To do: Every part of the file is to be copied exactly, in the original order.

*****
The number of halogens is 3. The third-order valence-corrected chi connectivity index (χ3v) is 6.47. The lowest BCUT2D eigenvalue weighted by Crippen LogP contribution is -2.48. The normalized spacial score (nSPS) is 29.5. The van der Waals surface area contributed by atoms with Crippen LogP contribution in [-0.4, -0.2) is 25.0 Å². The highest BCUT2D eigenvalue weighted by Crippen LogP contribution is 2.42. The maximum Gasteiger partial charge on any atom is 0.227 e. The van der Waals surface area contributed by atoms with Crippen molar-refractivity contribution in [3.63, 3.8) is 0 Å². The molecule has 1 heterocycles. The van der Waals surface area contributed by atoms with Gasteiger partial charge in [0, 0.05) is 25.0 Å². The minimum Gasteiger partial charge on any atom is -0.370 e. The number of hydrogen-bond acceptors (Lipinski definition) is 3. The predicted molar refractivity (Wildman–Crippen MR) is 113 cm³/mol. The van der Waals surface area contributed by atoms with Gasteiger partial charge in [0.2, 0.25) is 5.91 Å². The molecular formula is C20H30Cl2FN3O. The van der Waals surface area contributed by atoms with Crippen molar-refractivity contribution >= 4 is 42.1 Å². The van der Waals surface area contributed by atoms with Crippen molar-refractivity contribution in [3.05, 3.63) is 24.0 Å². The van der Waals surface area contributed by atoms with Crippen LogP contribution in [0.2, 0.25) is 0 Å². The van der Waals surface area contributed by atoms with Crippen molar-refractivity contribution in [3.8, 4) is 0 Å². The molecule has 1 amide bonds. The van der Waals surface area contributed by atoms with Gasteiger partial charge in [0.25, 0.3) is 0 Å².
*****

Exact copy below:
The number of halogens is 3. The third-order valence-corrected chi connectivity index (χ3v) is 6.47. The lowest BCUT2D eigenvalue weighted by Crippen LogP contribution is -2.48. The normalized spacial score (nSPS) is 29.5. The van der Waals surface area contributed by atoms with Crippen LogP contribution in [-0.4, -0.2) is 25.0 Å². The highest BCUT2D eigenvalue weighted by Crippen LogP contribution is 2.42. The maximum Gasteiger partial charge on any atom is 0.227 e. The van der Waals surface area contributed by atoms with Crippen molar-refractivity contribution in [3.63, 3.8) is 0 Å². The molecule has 1 heterocycles. The van der Waals surface area contributed by atoms with Gasteiger partial charge in [0, 0.05) is 25.0 Å². The minimum Gasteiger partial charge on any atom is -0.370 e. The number of hydrogen-bond acceptors (Lipinski definition) is 3. The predicted molar refractivity (Wildman–Crippen MR) is 113 cm³/mol. The van der Waals surface area contributed by atoms with Gasteiger partial charge in [0.2, 0.25) is 5.91 Å². The molecular formula is C20H30Cl2FN3O. The van der Waals surface area contributed by atoms with Crippen molar-refractivity contribution >= 4 is 42.1 Å². The van der Waals surface area contributed by atoms with Crippen molar-refractivity contribution in [3.05, 3.63) is 24.0 Å². The van der Waals surface area contributed by atoms with Crippen LogP contribution in [0.2, 0.25) is 0 Å². The van der Waals surface area contributed by atoms with Crippen molar-refractivity contribution in [3.8, 4) is 0 Å². The molecule has 1 amide bonds. The van der Waals surface area contributed by atoms with Gasteiger partial charge in [0.25, 0.3) is 0 Å².